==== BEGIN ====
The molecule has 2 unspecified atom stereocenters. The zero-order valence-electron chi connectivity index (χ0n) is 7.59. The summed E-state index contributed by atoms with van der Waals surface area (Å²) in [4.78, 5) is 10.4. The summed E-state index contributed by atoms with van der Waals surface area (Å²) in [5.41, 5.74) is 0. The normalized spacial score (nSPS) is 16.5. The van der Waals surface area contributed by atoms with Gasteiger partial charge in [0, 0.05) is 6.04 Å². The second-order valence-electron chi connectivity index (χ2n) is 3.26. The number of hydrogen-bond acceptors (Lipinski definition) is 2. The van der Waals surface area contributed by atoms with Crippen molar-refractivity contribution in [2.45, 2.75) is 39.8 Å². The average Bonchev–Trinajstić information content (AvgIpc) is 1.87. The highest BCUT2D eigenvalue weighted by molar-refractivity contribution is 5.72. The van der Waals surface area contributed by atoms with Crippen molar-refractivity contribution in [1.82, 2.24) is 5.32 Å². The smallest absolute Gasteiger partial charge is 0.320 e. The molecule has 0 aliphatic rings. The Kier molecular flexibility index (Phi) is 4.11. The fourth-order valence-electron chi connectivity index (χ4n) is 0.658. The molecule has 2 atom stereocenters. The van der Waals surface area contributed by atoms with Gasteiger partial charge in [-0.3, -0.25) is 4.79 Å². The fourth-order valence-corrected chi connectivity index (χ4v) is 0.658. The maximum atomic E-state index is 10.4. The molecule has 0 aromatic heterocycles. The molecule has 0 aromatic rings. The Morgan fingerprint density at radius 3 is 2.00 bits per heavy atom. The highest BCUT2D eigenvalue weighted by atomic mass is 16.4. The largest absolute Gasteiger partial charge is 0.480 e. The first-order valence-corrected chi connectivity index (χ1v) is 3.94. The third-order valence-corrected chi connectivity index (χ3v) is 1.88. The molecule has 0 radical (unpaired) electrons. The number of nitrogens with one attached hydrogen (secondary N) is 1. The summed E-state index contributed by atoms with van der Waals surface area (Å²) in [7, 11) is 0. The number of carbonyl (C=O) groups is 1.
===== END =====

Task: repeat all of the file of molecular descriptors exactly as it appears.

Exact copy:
The molecule has 2 unspecified atom stereocenters. The zero-order valence-electron chi connectivity index (χ0n) is 7.59. The summed E-state index contributed by atoms with van der Waals surface area (Å²) in [4.78, 5) is 10.4. The summed E-state index contributed by atoms with van der Waals surface area (Å²) in [5.41, 5.74) is 0. The normalized spacial score (nSPS) is 16.5. The van der Waals surface area contributed by atoms with Gasteiger partial charge in [0, 0.05) is 6.04 Å². The second-order valence-electron chi connectivity index (χ2n) is 3.26. The number of hydrogen-bond acceptors (Lipinski definition) is 2. The van der Waals surface area contributed by atoms with Crippen molar-refractivity contribution in [2.45, 2.75) is 39.8 Å². The average Bonchev–Trinajstić information content (AvgIpc) is 1.87. The highest BCUT2D eigenvalue weighted by molar-refractivity contribution is 5.72. The van der Waals surface area contributed by atoms with Crippen molar-refractivity contribution in [1.82, 2.24) is 5.32 Å². The smallest absolute Gasteiger partial charge is 0.320 e. The molecule has 0 aliphatic rings. The Kier molecular flexibility index (Phi) is 4.11. The fourth-order valence-electron chi connectivity index (χ4n) is 0.658. The molecule has 2 atom stereocenters. The van der Waals surface area contributed by atoms with Gasteiger partial charge in [-0.3, -0.25) is 4.79 Å². The fourth-order valence-corrected chi connectivity index (χ4v) is 0.658. The maximum atomic E-state index is 10.4. The molecule has 0 aromatic heterocycles. The molecule has 0 aromatic rings. The Morgan fingerprint density at radius 3 is 2.00 bits per heavy atom. The highest BCUT2D eigenvalue weighted by atomic mass is 16.4. The largest absolute Gasteiger partial charge is 0.480 e. The first-order valence-corrected chi connectivity index (χ1v) is 3.94. The third-order valence-corrected chi connectivity index (χ3v) is 1.88. The molecule has 0 radical (unpaired) electrons. The number of nitrogens with one attached hydrogen (secondary N) is 1. The summed E-state index contributed by atoms with van der Waals surface area (Å²) in [7, 11) is 0. The number of carbonyl (C=O) groups is 1.